It’s been more than a year since the popular Chipotle Mexican Grill announced it would serve nothing that contained genetically altered ingredients. 

As Steve Ellis, founder and CEO of Chipotle told the New York Times, “Just because food is served fast doesn't mean it has to be made with cheap raw ingredients, highly processed with preservatives and fillers and stabilizers and artificial colors and flavors."

The public's response was less than stellar as many consumers, groups and media outlets, even Mother Jones, were quick to point out that the restaurant still serves meat from animals raised on GMO feed, uses sour cream and cheese ingredients sourced from dairy farms that also utilize GMO feed, and soda served in its stores still are made with GMO ingredients.

The first of what eventually was many lawsuits was filed last September by the law firm Kaplan Fox & Kilsheimer alleging Chipotle violated the California Consumer Legal Remedies Act, the California False Advertising Law, and the California Unfair Competition Law by knowingly making false claims and misleading consumers. Click here to read more.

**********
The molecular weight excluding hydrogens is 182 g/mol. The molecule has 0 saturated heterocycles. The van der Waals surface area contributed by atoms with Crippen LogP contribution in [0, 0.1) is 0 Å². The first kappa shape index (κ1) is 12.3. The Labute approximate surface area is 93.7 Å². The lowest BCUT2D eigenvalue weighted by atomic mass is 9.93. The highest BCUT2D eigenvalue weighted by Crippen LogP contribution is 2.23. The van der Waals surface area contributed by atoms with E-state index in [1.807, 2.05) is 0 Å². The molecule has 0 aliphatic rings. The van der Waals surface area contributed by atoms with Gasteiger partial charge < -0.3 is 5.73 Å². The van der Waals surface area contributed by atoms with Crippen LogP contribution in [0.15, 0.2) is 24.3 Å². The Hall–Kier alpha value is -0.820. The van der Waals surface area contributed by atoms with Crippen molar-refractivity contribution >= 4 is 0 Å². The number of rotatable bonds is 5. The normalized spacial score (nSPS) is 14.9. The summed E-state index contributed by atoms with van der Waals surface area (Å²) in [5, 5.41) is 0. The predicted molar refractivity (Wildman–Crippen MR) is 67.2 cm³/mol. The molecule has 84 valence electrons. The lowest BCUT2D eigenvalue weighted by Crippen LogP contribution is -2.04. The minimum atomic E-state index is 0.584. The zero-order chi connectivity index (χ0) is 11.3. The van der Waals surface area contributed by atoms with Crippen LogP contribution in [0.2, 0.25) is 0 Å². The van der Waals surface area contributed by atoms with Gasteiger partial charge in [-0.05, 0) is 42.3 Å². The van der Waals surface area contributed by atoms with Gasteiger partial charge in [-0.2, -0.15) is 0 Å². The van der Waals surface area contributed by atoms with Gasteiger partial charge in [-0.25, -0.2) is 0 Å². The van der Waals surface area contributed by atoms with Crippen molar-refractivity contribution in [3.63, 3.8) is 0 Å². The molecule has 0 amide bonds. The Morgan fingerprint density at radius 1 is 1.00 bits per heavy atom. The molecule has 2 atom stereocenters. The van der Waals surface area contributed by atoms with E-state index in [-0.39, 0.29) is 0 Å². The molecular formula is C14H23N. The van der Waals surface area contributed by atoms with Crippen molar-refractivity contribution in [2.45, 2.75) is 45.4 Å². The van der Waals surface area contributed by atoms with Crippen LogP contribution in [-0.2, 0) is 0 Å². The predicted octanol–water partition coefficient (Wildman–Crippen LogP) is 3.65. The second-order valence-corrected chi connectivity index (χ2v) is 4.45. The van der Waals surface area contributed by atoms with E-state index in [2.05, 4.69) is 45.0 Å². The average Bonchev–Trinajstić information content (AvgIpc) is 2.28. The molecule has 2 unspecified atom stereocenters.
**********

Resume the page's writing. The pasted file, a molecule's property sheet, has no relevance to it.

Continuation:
Now, according to Legal NewsLine, Chipotle’s legal woes are growing as six consumers filed a lawsuit in the U.S. District Court for the Northern District of California against Chipotle, and the ruling could have a ripple effect on other companies making similar GMO-free claims.

“I believe that greater scrutiny will be applied to GMO-free claims,” Michael Roberts, executive director of the Resnick Program for Food Law & Policy at the University of California, told Legal Newsline. “It is likely that this scrutiny will lead to further suits against not just Chipotle, but others as well. I don't know for sure, but I suspect that the attention on Chipotle may be due in part to its recent food safety problems, which has raised questions about the company's integrity.”

See, “Chipotle lawsuits could lead to 'greater scrutiny' of companies' GMO claims”

GMO-free claims may work as a marketing tactic, but a new study from the National Academies of Sciences found “no substantiated evidence of a difference in risks to human health between current commercially available genetically engineered (GE) crops and conventionally bred crops, nor did it find conclusive cause-and-effect evidence of environmental problems from the GE crops.”